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By Allen Collins
The rebirth of Black Wall Street is happening in Tulsa with technology as the catalytic factor and the current wave of technology-based companies relocating to Tulsa, led by Black entrepreneurs and founders. The word revival is at the core of this new energy.
As the Revival Series continues, Black Tech Street and The Black Wall Street Times collectively shine a light on Fansub, the platform that makes a simple way for creators and organizers to create special, ticketed experiences for their fans, no matter where they are in the world. To learn more about Fansub, I spoke with Brandon King, Founder and Chief Technical Officer (CTO) and Chris Davis, Co-Founder and Chief Executive Officer (CEO).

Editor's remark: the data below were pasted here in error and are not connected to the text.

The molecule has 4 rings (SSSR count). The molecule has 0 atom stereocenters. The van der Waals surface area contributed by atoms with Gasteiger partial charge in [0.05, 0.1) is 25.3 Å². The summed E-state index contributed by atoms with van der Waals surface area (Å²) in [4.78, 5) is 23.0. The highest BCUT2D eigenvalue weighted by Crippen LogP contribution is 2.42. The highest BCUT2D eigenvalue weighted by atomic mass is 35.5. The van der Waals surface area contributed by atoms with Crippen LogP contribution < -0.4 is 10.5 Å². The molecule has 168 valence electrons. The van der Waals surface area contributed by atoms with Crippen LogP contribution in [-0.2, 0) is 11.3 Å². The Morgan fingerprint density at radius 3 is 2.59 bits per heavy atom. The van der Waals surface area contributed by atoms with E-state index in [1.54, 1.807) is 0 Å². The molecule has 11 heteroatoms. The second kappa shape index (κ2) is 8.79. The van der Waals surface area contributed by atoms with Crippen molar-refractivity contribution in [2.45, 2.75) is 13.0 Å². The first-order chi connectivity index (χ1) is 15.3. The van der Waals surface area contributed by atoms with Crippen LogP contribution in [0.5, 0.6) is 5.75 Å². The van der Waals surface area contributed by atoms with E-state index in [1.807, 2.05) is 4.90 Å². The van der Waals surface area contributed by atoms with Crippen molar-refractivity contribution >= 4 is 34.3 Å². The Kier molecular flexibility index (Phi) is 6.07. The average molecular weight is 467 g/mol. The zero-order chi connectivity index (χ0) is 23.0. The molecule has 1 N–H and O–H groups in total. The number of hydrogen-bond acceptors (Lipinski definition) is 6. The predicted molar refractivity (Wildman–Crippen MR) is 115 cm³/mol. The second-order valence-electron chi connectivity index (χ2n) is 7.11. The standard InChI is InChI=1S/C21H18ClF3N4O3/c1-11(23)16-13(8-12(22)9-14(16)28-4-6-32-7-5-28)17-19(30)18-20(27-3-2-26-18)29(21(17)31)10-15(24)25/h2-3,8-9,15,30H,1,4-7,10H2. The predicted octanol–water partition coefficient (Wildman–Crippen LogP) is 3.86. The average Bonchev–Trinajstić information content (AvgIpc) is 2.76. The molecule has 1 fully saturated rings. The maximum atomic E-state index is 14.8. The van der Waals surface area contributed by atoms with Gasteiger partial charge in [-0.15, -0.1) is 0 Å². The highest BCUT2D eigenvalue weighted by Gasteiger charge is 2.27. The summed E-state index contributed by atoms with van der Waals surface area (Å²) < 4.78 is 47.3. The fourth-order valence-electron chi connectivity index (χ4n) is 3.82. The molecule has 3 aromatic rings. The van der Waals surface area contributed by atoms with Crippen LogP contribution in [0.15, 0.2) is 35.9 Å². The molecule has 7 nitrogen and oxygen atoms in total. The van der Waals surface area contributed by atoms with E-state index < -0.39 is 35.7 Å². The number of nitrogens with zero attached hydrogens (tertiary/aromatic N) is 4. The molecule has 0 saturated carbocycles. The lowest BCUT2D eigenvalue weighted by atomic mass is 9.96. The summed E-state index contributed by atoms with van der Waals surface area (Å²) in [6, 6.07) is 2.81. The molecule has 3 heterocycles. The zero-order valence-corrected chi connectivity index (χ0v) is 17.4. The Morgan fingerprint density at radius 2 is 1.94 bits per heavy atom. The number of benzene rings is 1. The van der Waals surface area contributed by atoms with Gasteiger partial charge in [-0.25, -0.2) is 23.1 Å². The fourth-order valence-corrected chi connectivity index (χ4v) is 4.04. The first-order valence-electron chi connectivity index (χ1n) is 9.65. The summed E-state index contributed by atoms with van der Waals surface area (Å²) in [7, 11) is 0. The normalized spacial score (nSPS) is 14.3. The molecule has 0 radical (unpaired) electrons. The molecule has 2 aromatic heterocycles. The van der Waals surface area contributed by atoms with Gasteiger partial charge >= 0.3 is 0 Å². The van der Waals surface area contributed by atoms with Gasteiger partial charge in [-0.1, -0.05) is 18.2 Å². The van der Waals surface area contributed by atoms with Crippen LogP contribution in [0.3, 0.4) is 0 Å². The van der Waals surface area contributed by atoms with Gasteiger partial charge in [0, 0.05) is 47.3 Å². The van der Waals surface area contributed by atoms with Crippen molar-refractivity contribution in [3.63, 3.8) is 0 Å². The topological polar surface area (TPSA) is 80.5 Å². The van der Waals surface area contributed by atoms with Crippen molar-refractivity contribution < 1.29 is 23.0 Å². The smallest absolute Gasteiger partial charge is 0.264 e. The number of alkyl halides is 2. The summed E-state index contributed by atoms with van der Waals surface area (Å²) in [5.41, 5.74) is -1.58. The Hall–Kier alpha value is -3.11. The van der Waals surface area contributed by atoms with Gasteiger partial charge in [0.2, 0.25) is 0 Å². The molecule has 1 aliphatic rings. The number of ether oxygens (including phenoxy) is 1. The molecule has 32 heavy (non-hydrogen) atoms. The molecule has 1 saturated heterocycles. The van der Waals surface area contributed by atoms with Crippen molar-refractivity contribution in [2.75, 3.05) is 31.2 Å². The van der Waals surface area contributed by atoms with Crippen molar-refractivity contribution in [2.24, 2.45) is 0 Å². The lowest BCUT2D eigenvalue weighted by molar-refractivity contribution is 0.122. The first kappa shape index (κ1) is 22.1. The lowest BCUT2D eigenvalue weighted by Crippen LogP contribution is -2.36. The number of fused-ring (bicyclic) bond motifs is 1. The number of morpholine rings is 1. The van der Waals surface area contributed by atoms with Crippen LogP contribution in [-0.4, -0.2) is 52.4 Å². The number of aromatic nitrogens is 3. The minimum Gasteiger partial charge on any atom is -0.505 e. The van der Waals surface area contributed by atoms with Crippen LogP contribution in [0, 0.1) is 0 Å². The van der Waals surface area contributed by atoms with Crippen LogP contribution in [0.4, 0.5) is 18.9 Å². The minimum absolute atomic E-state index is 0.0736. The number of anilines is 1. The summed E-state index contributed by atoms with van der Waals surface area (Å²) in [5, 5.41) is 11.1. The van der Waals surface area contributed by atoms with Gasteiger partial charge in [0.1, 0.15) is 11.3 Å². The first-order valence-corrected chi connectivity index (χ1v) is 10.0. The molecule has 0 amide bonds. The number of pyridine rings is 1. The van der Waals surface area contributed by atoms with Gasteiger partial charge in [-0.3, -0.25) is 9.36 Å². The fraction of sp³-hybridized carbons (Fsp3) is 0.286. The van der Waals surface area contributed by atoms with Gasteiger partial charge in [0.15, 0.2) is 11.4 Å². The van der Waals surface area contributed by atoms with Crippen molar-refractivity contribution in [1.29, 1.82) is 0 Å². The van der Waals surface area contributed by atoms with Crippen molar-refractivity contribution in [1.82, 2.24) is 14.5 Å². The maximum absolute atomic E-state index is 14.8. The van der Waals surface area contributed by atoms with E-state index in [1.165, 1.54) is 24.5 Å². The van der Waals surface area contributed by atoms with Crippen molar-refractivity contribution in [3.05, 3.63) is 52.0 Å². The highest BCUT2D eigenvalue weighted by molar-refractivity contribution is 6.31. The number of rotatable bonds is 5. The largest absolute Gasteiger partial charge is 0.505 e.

Georgians who excelled in athletics, particularly football, and who were natural-born leaders of skill assessment and collaborative vision, are just a few ways to define the dynamic individuals, Brandon King and Chris Davis.
At the end of successful football careers, these two gentlemen took different paths into tech-based entrepreneurship and ultimately, as founders and executives.
Building the right team
Originally founded in 2020 in Atlanta, Fansub assembled a tight-knit group made up of people who understand struggle: an indie artist, artist manager, former NFL player (Brandon), and start-up guru focused on empowering creators (Chris).
For King, being a part of high functioning teams taught him how to be selfless and how to set others up to win big, too.